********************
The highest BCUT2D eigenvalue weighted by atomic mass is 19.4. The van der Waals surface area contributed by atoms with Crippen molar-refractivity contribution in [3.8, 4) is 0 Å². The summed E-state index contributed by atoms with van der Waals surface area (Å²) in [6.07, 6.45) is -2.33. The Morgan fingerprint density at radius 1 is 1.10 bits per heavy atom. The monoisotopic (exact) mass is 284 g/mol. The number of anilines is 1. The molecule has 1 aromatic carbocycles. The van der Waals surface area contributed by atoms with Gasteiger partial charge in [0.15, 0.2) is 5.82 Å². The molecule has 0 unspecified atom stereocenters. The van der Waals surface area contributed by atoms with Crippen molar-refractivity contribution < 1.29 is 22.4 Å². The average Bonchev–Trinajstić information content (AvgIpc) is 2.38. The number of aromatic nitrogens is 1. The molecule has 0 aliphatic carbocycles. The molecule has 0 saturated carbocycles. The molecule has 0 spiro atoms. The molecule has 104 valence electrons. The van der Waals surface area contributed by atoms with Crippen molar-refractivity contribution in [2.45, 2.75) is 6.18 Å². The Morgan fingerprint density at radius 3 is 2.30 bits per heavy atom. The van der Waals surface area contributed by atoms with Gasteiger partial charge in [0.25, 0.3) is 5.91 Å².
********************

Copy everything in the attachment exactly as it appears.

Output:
The highest BCUT2D eigenvalue weighted by atomic mass is 19.4. The van der Waals surface area contributed by atoms with Crippen molar-refractivity contribution in [3.8, 4) is 0 Å². The summed E-state index contributed by atoms with van der Waals surface area (Å²) in [6.07, 6.45) is -2.33. The Morgan fingerprint density at radius 1 is 1.10 bits per heavy atom. The monoisotopic (exact) mass is 284 g/mol. The number of anilines is 1. The molecule has 1 aromatic carbocycles. The van der Waals surface area contributed by atoms with Gasteiger partial charge in [0.15, 0.2) is 5.82 Å². The molecule has 0 unspecified atom stereocenters. The van der Waals surface area contributed by atoms with Crippen molar-refractivity contribution < 1.29 is 22.4 Å². The average Bonchev–Trinajstić information content (AvgIpc) is 2.38. The number of aromatic nitrogens is 1. The molecule has 0 aliphatic carbocycles. The molecule has 0 saturated carbocycles. The molecule has 0 spiro atoms. The molecule has 104 valence electrons. The van der Waals surface area contributed by atoms with Crippen molar-refractivity contribution in [2.45, 2.75) is 6.18 Å². The Morgan fingerprint density at radius 3 is 2.30 bits per heavy atom. The van der Waals surface area contributed by atoms with Gasteiger partial charge in [0.25, 0.3) is 5.91 Å².